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Marching for peace is a walk in the right direction

Friday, January 24, 2003

According to warlords who always manage to rattle their sabers while safely ensconced behind protective bureaucracies, talk of peace is nothing less than the moral equivalent of the most egregious of four-letter words -- wimp.

But in the real world -- the world that won't be spared when the bellicose rhetoric of the ruling class culminates in massive bloodshed far from their reinforced bunkers, peace isn't an abstraction that can be easily trivialized by mockery.

This weekend, an army of peacemakers will converge in Pittsburgh to protest the Bush administration's plan to vanquish the exaggerated threat of Saddam Hussein's fourth-rate military.

Such a lopsided war will decimate much more of the country than the Gulf War did, leading to the kind of political and military destabilization in the region that terrifies Iraq's neighbors. Who knows? Perhaps a Greater Kurdistan will be a shining beacon of democracy in the tribal cauldron that is the Near East, but somehow I doubt it.

Taking President Bush's campaign boast about having zero interest in the legal and military tedium of nation-building at face value, our endgame in Iraq probably consists of nothing more subtle than a series of ever-escalating "ka-booms" followed by an endless stream of refugees and patriotic blather at home.

On the home front, they're surely going to have to "up" our dosage of propaganda to account for the spectacle of American soldiers baby-sitting thousands of burning Iraqi oil rigs, especially since this $2 billion-a-day conflict was originally billed as a war against terrorism.

But it doesn't have to be this way. To that end, a remnant of Americans gathering in Pittsburgh this weekend don't mind standing up for unfashionable values like peacemaking, even as our country begins an ill-advised descent into a season of imperialism.

So I applaud the various coalitions, the rag-tag peacemakers and the oft-mocked dissidents representing unpopular causes for daring to brave the coldest winter in years to protest the folly of an American invasion of Iraq.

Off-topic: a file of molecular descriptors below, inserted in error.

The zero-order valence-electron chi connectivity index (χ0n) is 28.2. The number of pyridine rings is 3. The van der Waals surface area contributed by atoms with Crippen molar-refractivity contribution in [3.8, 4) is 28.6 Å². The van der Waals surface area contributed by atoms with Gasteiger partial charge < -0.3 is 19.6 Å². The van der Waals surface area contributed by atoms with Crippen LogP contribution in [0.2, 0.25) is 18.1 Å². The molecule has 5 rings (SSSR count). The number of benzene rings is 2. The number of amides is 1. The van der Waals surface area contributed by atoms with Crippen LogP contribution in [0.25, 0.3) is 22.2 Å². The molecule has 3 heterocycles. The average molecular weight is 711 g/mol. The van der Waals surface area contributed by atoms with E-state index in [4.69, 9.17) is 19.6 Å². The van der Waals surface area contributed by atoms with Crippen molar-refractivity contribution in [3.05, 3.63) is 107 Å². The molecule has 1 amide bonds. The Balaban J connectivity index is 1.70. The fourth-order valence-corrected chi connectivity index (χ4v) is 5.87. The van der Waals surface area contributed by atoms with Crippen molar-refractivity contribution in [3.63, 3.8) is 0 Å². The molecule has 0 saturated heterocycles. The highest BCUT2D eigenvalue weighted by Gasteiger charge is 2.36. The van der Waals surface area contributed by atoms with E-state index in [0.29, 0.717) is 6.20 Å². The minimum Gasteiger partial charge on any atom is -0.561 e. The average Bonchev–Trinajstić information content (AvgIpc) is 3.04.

Having the guts to protest a domestically "popular" war is the essence of what it means to be an American. Since all wars tend to be popular before the shooting begins, citizens who dare to steep themselves in the rich, dissident tradition of our republic are often cast by circumstance into dual roles as prophetic truth-tellers and seditious rabble-rousers.

It isn't fair that so much of the weight of dissent in our society is borne by a disproportionately small number of patriots. But this is in keeping with our history. The smirking majority, cursed with conventional biases and the illusion that being a good citizen means never being "disreputable," look down upon protesters as kooks and weirdos. In America, if you march under a banner that identifies your politics, your sexuality or your religion, nobody wants to take you seriously.

Such smugness has yet to advance our nation a single inch on the road to liberty. It doesn't lead anywhere because cynicism and moral complacency is the enemy of democratic innovation.

What happened to all of the passion that permeated this town a few weeks ago when it looked as if the Steelers were headed to the Super Bowl? Are we so decadent that we can only get excited about a football game with a narrowly parochial outcome? God help us if we're so far gone that nothing matters except the latest distraction while the government's lie du jour goes unexamined as usual.

Peace is nothing to be ashamed of. Striving for peace puts a person in the exalted company of mankind's better angels as far as I'm concerned. I'd rather be associated with Queers for Peace and Justice, the Felician Sisters of Western Pennsylvania and the Green Party of Allegheny County than those who feel this war makes any sense.

There are dozens of organizations and thousands of people who feel the same way. This weekend they're prepared to put their hearts and bodies on the line to stop this war. Question their motives if you want to, but it's your own patriotism you should be questioning.

Tony Norman can be reached at tnorman@post-gazette.com or 412-263-1631.

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